Nestled between Peckham and Camberwell, East Dulwich a pocket of London you’ll want to visit time and time again. It’s pretty impossible not to fall for its parks, gardens and period houses, while the leafy streets are lined with enough independent shops, cafés, greengrocers and pubs to keep you entertained all weekend long. You’ll find most of the action on Lordship Lane, where neighbourhood butchers and fishmongers sidle up to elegant wine bars, cosy coffee shops and locavore restaurants. But wander a little further and you’ll find homeware boutiques, florists and pubs tucked away down quiet streets. It often ends up in the shadow of its neighbours, but if it’s peace, charm and great bread you’re looking for, SE22 might just be your new favourite postcode.

Hop Burns and Black

When the sun is shining and East Dulwich’s parks are calling for a picnic, head to this craft-beer store to pick up some of the best brews on the market. Chosen by a jovial team of beer enthusiasts, this wood-panelled shop has a selection of over 350 beers, ciders, natural wines and spirits alongside an eclectic selection of vinyl and artisanal hot sauce. You can even fill your own flagon of fresh draught beer from their taps. No sun today? HB&B is also a tasting room – and a very cosy one at that.

Brick House

Run by husband-and-wife team Fergus and Sharmin Jackson, this self-ascribed “small but perfectly formed” bakery is the kind of place you pop in for a quick coffee and end up staying until closing time. Formerly an electrical warehouse, the lofty space features beamed ceilings, whitewashed brick walls and simple wooden tables topped with fresh flowers, while the central counter is laden with freshly baked pastries and cakes. At the back is the working bakery, where loaves are lovingly prepared. While it’s good enough to tear into chunks and eat alone, you should get stuck in to their homemade chutneys, jams and charcuterie. If you’re looking to flex your baking muscles, don’t miss their one-day classes, where you’ll learn to make a range of breads before tucking into homemade pizza with a glass of natural wine.


If you’re in the market for seafood, this neighbourhood fishmonger will sort you out. They source all their catches fresh from the British coastline, from Plymouth and Devon to Loch Duart in Scotland. If you’re a fan of smoked fish, you’ll be pleased to know they have their very own range of delicious smoked mackerel, cod, haddock and salmon. Moxon’s Next Door is their equally lovely restaurant, where fish takes centre stage on a menu of bar snacks (mackerel pate, taramasalata, sardinella toast), small plates (oysters, crab, pickled herring) and mains of whole-roasted fish to share.


For platters of charcuterie and lashings of red wine, look no further than Terroirs. Like its sister branch in the West End, this bar-cum-restaurant specialises in wines with big personalities, complemented by creative small plates. Bed down at the bar for the evening or grab a table beneath the wall of natural-wine posters for French, Italian and Spanish dishes alongside rare European wines, from fizzy English whites to Sicilian oranges. Don’t miss their iconic pistachio and pork terrine.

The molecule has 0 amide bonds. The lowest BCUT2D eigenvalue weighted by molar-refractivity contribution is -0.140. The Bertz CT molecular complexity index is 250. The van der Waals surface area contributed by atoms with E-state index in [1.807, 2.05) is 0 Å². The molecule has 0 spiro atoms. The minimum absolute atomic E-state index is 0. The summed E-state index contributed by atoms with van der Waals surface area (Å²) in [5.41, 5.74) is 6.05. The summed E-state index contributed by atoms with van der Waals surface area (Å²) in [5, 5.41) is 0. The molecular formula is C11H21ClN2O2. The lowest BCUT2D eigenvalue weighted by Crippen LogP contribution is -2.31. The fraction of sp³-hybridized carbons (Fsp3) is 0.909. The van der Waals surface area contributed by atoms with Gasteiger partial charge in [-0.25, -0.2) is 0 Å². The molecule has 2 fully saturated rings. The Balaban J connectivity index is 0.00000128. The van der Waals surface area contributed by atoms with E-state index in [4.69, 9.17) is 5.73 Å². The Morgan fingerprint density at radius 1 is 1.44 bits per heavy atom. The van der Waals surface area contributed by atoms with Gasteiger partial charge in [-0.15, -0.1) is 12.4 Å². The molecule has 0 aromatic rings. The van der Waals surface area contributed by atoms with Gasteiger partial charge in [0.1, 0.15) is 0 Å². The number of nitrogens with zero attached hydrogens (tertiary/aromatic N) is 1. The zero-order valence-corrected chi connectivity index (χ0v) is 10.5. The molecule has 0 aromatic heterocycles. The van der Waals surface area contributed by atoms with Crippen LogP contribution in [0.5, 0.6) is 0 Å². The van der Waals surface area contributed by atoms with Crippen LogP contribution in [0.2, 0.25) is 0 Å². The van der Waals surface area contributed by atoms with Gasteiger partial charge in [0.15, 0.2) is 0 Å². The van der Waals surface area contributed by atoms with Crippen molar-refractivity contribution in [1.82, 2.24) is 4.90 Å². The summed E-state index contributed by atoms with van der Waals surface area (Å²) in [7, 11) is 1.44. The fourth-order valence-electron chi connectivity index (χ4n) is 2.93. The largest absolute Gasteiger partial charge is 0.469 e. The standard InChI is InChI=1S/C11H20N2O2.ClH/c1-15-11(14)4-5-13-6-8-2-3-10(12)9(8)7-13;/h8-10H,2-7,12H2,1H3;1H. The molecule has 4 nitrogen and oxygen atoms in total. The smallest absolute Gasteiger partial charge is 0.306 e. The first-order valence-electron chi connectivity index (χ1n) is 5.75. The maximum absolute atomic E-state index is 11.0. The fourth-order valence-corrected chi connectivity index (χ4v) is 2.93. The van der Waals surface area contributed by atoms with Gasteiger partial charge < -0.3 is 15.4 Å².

The Cheese Block

Hit the samples and choose from a delightful range of international cheeses, homemade chutneys, craft chocolates and biscuits at this shrine to all things dairy and delicious. While the selection of over 200 cheeses is the main event, the towering sandwiches and homemade samosas are also excellent. It’s always rammed at the weekend – join the throngs and expect to walk out with an empty wallet but a sumptiously re-stocked larder.


This iconic neighbourhood restaurant has been serving up comforting, meticulously crafted food to loyal locals since the 1990s. With a dedication to locally sourced ingredients from a clutch of dedicated UK producers, the menu changes constantly. Knock back a couple of glasses of sparkling Sussex wine and West Mersea rock oysters while you study a menu of delights such as homemade bread, smoked quail, salt-beef rillettes, partridge and Welsh rarebit. Next door at Franklins Farm Shop, you can fill a basket with the finest local organic veg, artisanal preserves and craft beers. Look out for the organic chickens temptingly slow-roasting by the front door.


Spread across a wood-panelled, terracotta-tiled conservatory-style space brimming with greenery, this restaurant’s virtuous, vegetable-centric menu has everything from satisfying lunches and hangover-busting brunches to a dinner menu coloured with world flavours. Think coconut chicken with black sesame, baked aubergine with black olives and homemade chips with saffron aioli. While their smoothies will have you glowing all the way down Lordship Lane, there is also a cracking selection of natural wines, beers and cocktails. Our favourite is the Bloody Shame, an alcohol-free spin on the original that really speaks to us on a Sunday morning.


In no other part of London would we find ourselves happily handing over £8 for a piece of cheese the size of a playing card. But this very beautiful, very pungent cheesemonger makes leaving empty-handed pretty much impossible. Run by third-generation cheese affineur Hervé Mons, the award-winning spot stocks some of the country’s best restaurants. Inside you’ll find the finest cheeses from France, Switzerland and the UK, guided by a team of staff that really know their stuff. These guys like to entertain, so be sure to check their website for market pop-ups and events like beer and cheese sampling evenings. Yes, please.

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